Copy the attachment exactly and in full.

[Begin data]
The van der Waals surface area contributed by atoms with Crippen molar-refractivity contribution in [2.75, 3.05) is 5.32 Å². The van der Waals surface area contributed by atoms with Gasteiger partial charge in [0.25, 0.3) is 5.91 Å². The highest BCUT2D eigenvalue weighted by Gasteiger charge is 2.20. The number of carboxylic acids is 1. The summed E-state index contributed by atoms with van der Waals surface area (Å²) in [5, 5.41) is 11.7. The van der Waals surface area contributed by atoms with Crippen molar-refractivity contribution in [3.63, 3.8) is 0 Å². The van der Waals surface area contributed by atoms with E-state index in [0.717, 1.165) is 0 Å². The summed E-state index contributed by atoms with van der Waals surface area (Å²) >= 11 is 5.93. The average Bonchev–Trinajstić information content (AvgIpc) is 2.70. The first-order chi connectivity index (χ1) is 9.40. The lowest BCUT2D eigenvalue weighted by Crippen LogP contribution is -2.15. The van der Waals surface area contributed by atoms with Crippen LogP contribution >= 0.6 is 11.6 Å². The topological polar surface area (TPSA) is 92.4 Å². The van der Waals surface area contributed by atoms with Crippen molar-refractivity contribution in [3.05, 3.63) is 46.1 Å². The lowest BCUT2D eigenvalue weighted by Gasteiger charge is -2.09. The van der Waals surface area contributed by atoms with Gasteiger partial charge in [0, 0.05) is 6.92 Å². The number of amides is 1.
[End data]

The van der Waals surface area contributed by atoms with Crippen molar-refractivity contribution in [2.75, 3.05) is 5.32 Å². The van der Waals surface area contributed by atoms with Gasteiger partial charge in [0.25, 0.3) is 5.91 Å². The highest BCUT2D eigenvalue weighted by Gasteiger charge is 2.20. The number of carboxylic acids is 1. The summed E-state index contributed by atoms with van der Waals surface area (Å²) in [5, 5.41) is 11.7. The van der Waals surface area contributed by atoms with Crippen molar-refractivity contribution in [3.63, 3.8) is 0 Å². The van der Waals surface area contributed by atoms with E-state index in [0.717, 1.165) is 0 Å². The summed E-state index contributed by atoms with van der Waals surface area (Å²) >= 11 is 5.93. The average Bonchev–Trinajstić information content (AvgIpc) is 2.70. The first-order chi connectivity index (χ1) is 9.40. The lowest BCUT2D eigenvalue weighted by Crippen LogP contribution is -2.15. The van der Waals surface area contributed by atoms with Crippen LogP contribution >= 0.6 is 11.6 Å². The topological polar surface area (TPSA) is 92.4 Å². The van der Waals surface area contributed by atoms with Crippen molar-refractivity contribution in [3.05, 3.63) is 46.1 Å². The lowest BCUT2D eigenvalue weighted by Gasteiger charge is -2.09. The van der Waals surface area contributed by atoms with Gasteiger partial charge in [0, 0.05) is 6.92 Å². The number of amides is 1.